If Forgiveness was easy, everyone would be doing it. So why do we fail at Forgiveness?

Good question. Easily answered, hard to follow through with action. Why is that?

There are over 4,000 books written on the subject by more than 3,000 authors, including the bible. Yet why is forgiveness so hard and what holds us back from saying those simple words “I forgive you”?  For some, this comes easy and for others, it takes years. We have heard from some of our guests, Such as Jim Sayih and Garrett L George, that when they did forgive, both themselves and the recipient felt immediate relief.  For some people, its making that first move that can be paralyzing so we wait for the other to make it, thinking “well they wronged me so its up to them”. Yet, don’t both parties carry a little anchor as a result of this delay? In the end, does it really matter?

Everyone and every situation is different I get that, but the words are the same. Ask someone who has uttered these words if they feel the “thought” of the act was worse that the act itself.

In an article by Dr. Lopez in Psychology today, he stated “Forgiveness is difficult in part because evolution has endowed us with the psychological motivation to avoid being exploited by others, and one of the easiest ways to prevent exploitation is to hit back or simply avoid the exploiter. Therefore, any discussion of forgiveness must begin by thinking carefully about the desire for retaliation.”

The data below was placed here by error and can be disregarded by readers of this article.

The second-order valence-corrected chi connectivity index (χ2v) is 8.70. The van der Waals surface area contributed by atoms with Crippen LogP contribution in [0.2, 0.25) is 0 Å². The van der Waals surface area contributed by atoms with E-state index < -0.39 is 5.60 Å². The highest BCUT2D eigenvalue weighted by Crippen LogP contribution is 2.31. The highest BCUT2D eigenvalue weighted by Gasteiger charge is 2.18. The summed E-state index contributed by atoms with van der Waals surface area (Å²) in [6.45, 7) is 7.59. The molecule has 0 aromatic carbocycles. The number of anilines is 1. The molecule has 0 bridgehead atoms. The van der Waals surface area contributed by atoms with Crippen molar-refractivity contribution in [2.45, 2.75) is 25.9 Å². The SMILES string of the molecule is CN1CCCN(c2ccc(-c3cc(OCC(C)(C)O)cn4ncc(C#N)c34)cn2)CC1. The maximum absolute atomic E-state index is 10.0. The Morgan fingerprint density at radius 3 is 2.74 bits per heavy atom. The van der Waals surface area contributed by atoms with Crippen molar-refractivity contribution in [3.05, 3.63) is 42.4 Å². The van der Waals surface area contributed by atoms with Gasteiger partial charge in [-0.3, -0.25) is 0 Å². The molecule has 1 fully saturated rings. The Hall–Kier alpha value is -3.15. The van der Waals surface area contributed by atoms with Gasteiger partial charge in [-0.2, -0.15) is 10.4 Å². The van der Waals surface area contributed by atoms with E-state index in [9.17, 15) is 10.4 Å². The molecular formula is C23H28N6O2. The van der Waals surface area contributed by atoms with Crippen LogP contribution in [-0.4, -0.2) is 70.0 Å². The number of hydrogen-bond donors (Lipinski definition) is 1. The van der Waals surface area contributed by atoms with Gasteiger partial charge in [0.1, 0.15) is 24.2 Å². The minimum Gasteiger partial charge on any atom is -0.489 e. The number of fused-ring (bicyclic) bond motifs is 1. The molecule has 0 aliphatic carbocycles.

We turn to God for answers, yes some will turn to God for strength. We learned from Dr. Dana Sinclair, a international known Psychologist, that “Feelings” can sometimes get in the way of truth. She taught us to focus on the job at hand and the “Feelings” will follow instead of the other way around. So, can’t we use this example for Forgiveness? Our feelings are NOT the Truth all the time. The personal experience maybe fact, but it is not the entire TRUTH.

Sometimes we hold onto the personal facts too hard, and we are not able to grab onto the truth. Maybe that is when Faith truly does come into play. Take it from our guest this week, Tyson Dever. The FACT he was hit by a Cement truck and almost lost his life. This accident confined him to a wheelchair. This event has altered his life in a profound way, yet, he took this change, worked through it, and has served and helped thousands with his story. That also is FACT. But the other side of that, we don’t know the effect of the accident on the Cement truck driver, which is also the TRUTH.

One thing we know for sure. These are not as simple questions or topics. If they were, there would not be all the books, the lectures, the discussions, and the therapy sessions. One thing we do know is that silence has never been a positive thing. Learning, asking questions, taking action steps is something we all need to work on and be better at. We thank God for People like Garrett, Jim, Tyson and Dana for opening our hearts and our minds to being better people, no matter what is thrown at us.


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